The twelve chapters of this book cover the life of Bishop Blomfield from his birth until his last illness and death intertwined with the major events that the Church and nation had to face in a fast changing time for both. One thoughtful bonus given to us by Malcolm (especially as we study the report Resourcing Bishops) is to have the stipends of the clergy of the time interpreted into modern levels of remuneration!

Which brings me to the Kings College London connection. As students we were taught the importance of the foundation of the College for the Anglican Church to counter the ‘godless institution in Gower Street’ (University College). Blomfield worked hard to help set up this college which has produced many faithful priests and bishops for the Church of England. This book is a delight to read. I commend it for both its contents and readability.

Dean George Nairn-Briggs


Mike Yaconelli

Hodder & Stoughton,164pp, pbk

0 340 75635 7, £6.99

Apart from being a leader and in-demand speaker in the field of youth ministry, Mike Yaconelli is pastor of what by his own admission is the slowest-growing Church in America. It sounds a mess, and he claims that even his best friends would describe him as one too.

For many of us, this has a ring of familiarity about it. This chatty and colloquial book is a blast of the trumpet against the ‘success gospel’, against the Churches that give the impression that real Christians don’t have problems, and for what one is tempted to describe as Christian anarchism.

Drawing on biblical examples, on the life of his chaotic Church, and on the chaotic lives of ordinary people, Yaconelli not so much makes the case for a truly inclusive Church (not in the ECUSA sense of the word, of course) as demonstrates how real inclusiveness works after the example of Jesus.

There is no plan or programme for making people less chaotic, or for turning failures into successes, but the reader is invited to change their perspective and see that perhaps there is no programme – just the love of God and our neighbour, and a recognition that little things can make a lot of difference in ways we do not always recognize.

Andrew Witcombe-Small


JR Porter

Duncan Baird, 256pp, hbk

1 903296 19 6, £25.00

What to do with the extra-canonical Jewish and Christian writings from around 200bc to 200ad? If you intend to be a serious student, you will need the scholarly collections, such as Charlesworth and Hennecke, or the full, individual studies. But if you do not want to put so much money and effort into what can never be more than a side show, then what? The ‘popular’ options, with chosen extracts and less serious source criticism, tend towards New Age gnosticism or conspiracy theories, offering the ‘true’ Bible suppressed by the wicked, patriarchal Church. As source material for weirdoes, they have never been more popular.

Or you could try this work: the title is another silly publishers’ tease, but the content offers far more than the cover promises. The selections are short, the descriptions easy, and there are plenty of fine pictures (for in earlier centuries, these heterodox books inspired a great deal of fine art). The treatment is trustworthy and sound. This is a genuine attempt to present the more interesting aspects of a largely neglected literature, nearly all of which was popular, most of which was of low literary worth, but some of which is highly entertaining and fascinating.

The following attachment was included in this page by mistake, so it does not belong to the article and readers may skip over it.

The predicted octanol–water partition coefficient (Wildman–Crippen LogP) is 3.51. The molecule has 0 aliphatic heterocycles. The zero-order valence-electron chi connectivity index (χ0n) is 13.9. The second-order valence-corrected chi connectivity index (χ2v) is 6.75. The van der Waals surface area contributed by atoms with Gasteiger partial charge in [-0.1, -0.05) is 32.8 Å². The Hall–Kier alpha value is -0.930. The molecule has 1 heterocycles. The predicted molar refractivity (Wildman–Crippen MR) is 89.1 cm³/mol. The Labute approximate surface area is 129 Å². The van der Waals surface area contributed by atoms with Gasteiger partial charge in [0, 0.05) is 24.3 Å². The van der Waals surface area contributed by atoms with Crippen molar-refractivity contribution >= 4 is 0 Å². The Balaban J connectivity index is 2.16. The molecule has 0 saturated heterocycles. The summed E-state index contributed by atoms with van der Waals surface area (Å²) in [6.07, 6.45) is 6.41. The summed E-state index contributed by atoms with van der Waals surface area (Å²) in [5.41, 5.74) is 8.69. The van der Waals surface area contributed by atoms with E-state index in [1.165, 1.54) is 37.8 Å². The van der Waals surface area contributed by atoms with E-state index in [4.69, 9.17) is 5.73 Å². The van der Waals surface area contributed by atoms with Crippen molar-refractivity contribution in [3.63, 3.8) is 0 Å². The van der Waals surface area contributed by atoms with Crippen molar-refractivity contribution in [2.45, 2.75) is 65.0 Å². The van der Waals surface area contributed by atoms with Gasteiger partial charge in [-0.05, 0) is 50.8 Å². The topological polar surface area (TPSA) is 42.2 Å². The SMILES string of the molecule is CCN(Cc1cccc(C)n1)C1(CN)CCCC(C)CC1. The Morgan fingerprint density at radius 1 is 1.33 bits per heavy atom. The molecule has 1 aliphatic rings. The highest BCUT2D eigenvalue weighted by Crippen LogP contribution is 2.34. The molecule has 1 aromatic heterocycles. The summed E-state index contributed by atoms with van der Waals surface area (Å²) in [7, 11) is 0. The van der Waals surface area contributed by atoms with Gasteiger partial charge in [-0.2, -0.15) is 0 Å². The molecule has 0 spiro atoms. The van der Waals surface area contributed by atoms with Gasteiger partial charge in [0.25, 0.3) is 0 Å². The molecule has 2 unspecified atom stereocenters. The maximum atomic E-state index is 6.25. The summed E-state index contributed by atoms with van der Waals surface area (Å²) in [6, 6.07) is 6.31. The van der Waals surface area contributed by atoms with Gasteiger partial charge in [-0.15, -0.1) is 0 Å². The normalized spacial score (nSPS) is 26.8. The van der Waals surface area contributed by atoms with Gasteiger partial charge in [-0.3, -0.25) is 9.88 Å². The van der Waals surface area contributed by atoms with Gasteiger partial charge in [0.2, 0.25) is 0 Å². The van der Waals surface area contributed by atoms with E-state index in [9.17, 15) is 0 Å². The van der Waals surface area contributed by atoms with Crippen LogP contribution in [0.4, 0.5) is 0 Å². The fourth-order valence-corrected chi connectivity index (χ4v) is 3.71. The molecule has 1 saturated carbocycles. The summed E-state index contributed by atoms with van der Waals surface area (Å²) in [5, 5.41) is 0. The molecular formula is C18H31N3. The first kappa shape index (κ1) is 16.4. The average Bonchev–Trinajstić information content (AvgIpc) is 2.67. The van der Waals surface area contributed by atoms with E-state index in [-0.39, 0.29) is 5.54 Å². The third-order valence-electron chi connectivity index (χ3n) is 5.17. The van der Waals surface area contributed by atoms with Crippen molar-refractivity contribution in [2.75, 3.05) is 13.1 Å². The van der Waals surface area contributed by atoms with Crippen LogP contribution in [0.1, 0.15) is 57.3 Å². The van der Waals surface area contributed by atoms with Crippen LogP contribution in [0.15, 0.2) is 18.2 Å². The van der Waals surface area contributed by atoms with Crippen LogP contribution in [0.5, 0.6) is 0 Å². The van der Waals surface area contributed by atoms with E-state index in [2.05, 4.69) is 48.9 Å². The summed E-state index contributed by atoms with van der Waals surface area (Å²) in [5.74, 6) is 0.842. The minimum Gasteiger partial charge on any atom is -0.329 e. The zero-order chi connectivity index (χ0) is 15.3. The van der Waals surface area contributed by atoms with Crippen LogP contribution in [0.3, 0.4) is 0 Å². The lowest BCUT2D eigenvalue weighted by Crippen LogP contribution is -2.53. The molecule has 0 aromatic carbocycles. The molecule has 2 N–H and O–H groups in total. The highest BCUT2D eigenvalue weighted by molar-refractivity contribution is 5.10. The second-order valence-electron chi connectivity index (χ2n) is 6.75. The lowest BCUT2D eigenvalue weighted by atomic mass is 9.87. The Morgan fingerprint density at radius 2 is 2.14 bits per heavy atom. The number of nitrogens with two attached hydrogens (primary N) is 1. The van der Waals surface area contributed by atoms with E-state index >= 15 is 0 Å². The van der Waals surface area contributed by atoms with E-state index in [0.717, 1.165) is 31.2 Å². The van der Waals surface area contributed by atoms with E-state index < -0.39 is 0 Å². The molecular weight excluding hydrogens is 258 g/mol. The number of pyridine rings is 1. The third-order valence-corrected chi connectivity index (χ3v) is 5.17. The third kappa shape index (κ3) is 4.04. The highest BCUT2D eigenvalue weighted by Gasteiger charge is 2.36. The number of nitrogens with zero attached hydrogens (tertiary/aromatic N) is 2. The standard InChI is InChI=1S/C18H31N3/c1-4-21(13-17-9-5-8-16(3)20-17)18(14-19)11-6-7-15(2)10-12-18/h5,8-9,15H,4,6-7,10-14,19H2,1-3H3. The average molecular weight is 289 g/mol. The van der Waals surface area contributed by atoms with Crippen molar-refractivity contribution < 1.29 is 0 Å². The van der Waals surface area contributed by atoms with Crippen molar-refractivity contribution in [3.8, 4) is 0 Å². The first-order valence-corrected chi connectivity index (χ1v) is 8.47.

Having recently read an earnest piece of feminist critique seeking to promote the claims of Thecla as one of the great early Christian teachers, I found Porter’s treatment of the Acts of Paul and Thecla, from which her legend derives, far more convincing. ‘There is more than a hint of the erotic about Thecla.’ There is indeed, and in a work urging celibacy with such zeal, the story of her naked contest with wild bulls in the public arena has a wonderful frisson of suppressed sexuality. In a more coyly romantic vein, there is the young Hebrew slave girl, whose homesickness features in the Acts of Thomas. There is also great poetry in many of the books, and if you have never used Joseph’s experience of the world stopping in its course on Christmas night in a children’s service or Sunday School, you will find it here from the Protevangelium of James. NT


Geraldine Brooks

Fourth Estate, 310pp, hbk

1 84115 457 1, £12.99

The story of Eyam, the Derbyshire plague village, is an intensely moving one. Receiving a roll of flea-infested cloth from London in the early summer of1665, some of them began to fall ill and die, so they imposed a strict quarantine upon their village, and thus prevented the spread of the plague to the neighbouring district. It is a genuinely inspiring story of self-sacrifice, and the figure of William Mompesson, the rector, is of central importance. It is a fitting subject for historical fiction, and offers many theological themes for reworking.

Brooks is not interested in theology but she does hate men. At best this novel is a Catherine Cookson style plucky-lass-triumphing-against-wicked-men romance; at worst, it is a humourless manifesto for wimmin’s superiority in all things. The final character assassination of the rector is breath-taking in its cynicism; she does at least acknowledge in her notes that this ‘is entirely imagined’, and should not be imputed to the historical priest, but if nothing else it shows how visceral the hatred of the traditional Church can be ‘out there’. AS